The media haven’t really known how to handle this story. Like a Geiger counter in a North Korean nuclear-weapons lab, the reaction of the “smart set” on Twitter was wildly disconcerting when Elizabeth Warren announced the results of her spectacularly ill-conceived DNA test earlier this year. At first, the trace amounts of Native American heritage were held up as proof against Donald Trump’s attacks. Then, as geneticists and common sense intervened in the discussion, it became obvious that Warren’s Native American roots were negligible.

As the social-climbing Warren begins to gain over actual socialist Bernie Sanders, I expect the Sandernistas to unload on the contradictions between the upwardly mobile Left’s hatred of cultural appropriation and the changing racial identity and falsified family history of its darling Warren. If she survives that and wins the nomination, she’ll face a general election in which the same basic problem remains.

I predict that should she make it that far, everyone will just try to change the subject.

Most Popular

How a U2 Anthem Defined Generation X

In Cameron Crowe’s Say Anything... (1989), Lloyd Dobler sketches out a stumbling, uncertain-but-nevertheless-determined path for his and my generation: “I don't want to sell anything, buy anything, or process anything as a career. I don't want to sell anything bought or processed, or buy anything sold or ... Read More

How a U2 Anthem Defined Generation X

In Cameron Crowe’s Say Anything... (1989), Lloyd Dobler sketches out a stumbling, uncertain-but-nevertheless-determined path for his and my generation: “I don't want to sell anything, buy anything, or process anything as a career. I don't want to sell anything bought or processed, or buy anything sold or ... Read More
Economy & Business

Is Biden Lying about Taxes?

A number of commenters to this post raise the possibility that Biden is lying when he says he won't raise taxes on households making less than $400,000. He might be. Maybe as president he would propose a tax increase on people making more than that, watch congressional Democrats lower the threshold, and then say ... Read More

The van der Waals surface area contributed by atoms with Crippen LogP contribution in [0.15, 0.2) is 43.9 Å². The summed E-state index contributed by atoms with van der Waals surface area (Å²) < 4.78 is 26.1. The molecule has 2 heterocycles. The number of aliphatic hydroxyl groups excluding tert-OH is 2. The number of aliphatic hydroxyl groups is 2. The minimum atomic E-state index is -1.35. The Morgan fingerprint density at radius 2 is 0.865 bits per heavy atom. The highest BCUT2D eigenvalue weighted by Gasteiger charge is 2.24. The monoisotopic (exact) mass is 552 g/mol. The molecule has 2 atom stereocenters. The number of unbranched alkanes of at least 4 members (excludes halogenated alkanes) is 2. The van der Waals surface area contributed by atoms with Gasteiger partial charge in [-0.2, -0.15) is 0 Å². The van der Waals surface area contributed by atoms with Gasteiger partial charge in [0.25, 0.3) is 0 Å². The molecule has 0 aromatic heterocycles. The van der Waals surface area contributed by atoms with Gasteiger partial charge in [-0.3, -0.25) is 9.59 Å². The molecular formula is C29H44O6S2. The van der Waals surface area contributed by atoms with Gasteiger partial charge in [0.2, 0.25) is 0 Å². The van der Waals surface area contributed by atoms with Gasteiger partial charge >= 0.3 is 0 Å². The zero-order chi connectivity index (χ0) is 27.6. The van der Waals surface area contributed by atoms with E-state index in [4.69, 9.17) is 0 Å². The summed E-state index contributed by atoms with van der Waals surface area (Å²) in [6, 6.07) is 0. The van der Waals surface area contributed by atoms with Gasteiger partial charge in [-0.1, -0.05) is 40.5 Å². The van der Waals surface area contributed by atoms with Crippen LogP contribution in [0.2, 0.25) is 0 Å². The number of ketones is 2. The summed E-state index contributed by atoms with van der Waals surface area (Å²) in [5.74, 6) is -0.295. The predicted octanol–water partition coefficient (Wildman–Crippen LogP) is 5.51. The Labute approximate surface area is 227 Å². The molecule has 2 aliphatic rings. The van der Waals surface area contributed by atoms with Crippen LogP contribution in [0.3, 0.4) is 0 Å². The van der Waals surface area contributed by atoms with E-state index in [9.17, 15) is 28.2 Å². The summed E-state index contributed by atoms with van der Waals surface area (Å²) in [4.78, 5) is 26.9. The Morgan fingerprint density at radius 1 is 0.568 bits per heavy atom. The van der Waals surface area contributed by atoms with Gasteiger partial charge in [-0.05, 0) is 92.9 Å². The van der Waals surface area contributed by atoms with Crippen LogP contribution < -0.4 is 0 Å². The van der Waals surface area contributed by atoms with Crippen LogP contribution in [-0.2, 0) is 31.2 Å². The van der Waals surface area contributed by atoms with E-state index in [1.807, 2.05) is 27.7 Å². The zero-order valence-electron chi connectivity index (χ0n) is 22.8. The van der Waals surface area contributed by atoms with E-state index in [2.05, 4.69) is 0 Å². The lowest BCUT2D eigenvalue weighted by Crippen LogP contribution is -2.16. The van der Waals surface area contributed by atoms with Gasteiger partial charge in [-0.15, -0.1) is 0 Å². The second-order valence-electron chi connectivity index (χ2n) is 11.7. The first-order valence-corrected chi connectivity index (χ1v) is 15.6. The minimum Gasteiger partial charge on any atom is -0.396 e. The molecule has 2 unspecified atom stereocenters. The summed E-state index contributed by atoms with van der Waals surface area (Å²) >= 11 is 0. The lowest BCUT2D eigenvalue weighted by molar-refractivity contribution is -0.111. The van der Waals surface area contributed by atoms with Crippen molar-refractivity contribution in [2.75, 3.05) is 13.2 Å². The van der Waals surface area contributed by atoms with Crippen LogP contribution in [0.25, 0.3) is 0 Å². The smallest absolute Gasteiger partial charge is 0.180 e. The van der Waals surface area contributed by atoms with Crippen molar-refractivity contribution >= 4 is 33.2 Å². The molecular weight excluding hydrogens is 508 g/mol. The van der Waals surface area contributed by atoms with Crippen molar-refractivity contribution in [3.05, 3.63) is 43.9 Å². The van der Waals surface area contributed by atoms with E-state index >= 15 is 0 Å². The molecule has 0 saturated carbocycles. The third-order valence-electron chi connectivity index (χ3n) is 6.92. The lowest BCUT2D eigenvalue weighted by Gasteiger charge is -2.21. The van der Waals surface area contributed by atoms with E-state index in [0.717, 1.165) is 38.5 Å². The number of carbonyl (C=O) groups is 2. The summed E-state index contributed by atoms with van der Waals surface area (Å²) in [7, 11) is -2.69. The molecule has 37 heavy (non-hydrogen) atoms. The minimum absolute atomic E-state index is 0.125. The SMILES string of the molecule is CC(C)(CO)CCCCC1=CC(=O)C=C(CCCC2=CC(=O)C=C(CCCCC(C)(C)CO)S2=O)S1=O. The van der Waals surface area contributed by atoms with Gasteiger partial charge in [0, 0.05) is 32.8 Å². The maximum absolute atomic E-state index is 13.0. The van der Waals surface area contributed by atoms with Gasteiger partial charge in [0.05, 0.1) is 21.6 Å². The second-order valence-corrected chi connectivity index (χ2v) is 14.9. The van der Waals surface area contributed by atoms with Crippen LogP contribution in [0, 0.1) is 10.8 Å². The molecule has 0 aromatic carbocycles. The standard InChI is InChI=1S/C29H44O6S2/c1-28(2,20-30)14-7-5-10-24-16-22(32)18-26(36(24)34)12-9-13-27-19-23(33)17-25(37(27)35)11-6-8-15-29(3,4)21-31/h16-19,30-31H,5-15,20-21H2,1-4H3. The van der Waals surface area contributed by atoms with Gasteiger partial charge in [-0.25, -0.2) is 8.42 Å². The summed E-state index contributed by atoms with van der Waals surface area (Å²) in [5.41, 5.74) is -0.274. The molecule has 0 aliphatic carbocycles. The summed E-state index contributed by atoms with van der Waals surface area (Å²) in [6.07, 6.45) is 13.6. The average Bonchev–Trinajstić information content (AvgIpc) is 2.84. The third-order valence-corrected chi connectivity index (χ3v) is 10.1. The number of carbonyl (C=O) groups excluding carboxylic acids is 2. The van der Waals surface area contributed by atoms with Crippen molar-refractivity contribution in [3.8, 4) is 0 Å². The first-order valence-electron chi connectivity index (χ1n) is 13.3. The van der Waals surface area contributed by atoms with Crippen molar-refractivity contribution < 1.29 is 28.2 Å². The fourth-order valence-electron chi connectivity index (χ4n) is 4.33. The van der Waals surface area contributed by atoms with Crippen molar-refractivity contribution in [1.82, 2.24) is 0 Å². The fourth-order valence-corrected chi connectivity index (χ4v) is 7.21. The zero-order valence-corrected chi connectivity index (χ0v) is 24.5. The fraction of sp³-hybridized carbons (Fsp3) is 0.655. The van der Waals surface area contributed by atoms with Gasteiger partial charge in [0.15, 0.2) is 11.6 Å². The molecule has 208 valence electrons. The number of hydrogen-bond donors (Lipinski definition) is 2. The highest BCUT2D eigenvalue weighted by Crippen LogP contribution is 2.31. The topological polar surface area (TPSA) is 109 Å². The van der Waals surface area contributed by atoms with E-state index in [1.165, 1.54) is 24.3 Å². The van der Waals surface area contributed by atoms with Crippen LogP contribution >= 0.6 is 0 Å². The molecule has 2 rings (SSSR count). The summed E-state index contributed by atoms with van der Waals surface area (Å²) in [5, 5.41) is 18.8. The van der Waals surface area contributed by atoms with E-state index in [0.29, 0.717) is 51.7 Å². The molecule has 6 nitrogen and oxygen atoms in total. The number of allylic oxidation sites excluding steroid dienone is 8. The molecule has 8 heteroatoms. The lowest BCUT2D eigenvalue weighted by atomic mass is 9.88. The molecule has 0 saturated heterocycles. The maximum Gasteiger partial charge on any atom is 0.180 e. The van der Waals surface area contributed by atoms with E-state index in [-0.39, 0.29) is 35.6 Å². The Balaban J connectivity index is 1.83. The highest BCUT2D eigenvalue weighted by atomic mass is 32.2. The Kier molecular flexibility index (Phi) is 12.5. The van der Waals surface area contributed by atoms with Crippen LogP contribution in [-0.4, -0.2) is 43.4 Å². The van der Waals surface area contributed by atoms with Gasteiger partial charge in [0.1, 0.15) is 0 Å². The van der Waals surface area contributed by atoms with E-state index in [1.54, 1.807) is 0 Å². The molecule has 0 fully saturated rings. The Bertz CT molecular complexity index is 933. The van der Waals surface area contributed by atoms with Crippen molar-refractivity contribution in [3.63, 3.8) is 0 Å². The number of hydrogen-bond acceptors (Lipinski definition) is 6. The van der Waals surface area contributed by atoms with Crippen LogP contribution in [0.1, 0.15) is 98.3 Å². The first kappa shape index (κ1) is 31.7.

Economy & Business

Is Biden Lying about Taxes?

A number of commenters to this post raise the possibility that Biden is lying when he says he won't raise taxes on households making less than $400,000. He might be. Maybe as president he would propose a tax increase on people making more than that, watch congressional Democrats lower the threshold, and then say ... Read More
World

The 82-Day Dictatorship

One wonders if it will be recorded in the history books that from March 30th to June 20th Hungary lived as the shortest dictatorship in European history, before voluntarily extinguishing itself. An odd act for a dictatorship. Prime Minister Viktor Orbán of Hungary had used the coronavirus to make himself ... Read More
World

The 82-Day Dictatorship

One wonders if it will be recorded in the history books that from March 30th to June 20th Hungary lived as the shortest dictatorship in European history, before voluntarily extinguishing itself. An odd act for a dictatorship. Prime Minister Viktor Orbán of Hungary had used the coronavirus to make himself ... Read More
Sports

Gregg Jefferies, Still Unfulfilled

Joel Sherman of the New York Post had an interesting feature Saturday on Gregg Jefferies, one of the great woulda-coulda-shoulda stories for Mets fans. The main theme of the story is that a number of Mets veterans now regret the extent of the hazing the team’s hard-living veterans imposed on the high-strung, ... Read More
Sports

Gregg Jefferies, Still Unfulfilled

Joel Sherman of the New York Post had an interesting feature Saturday on Gregg Jefferies, one of the great woulda-coulda-shoulda stories for Mets fans. The main theme of the story is that a number of Mets veterans now regret the extent of the hazing the team’s hard-living veterans imposed on the high-strung, ... Read More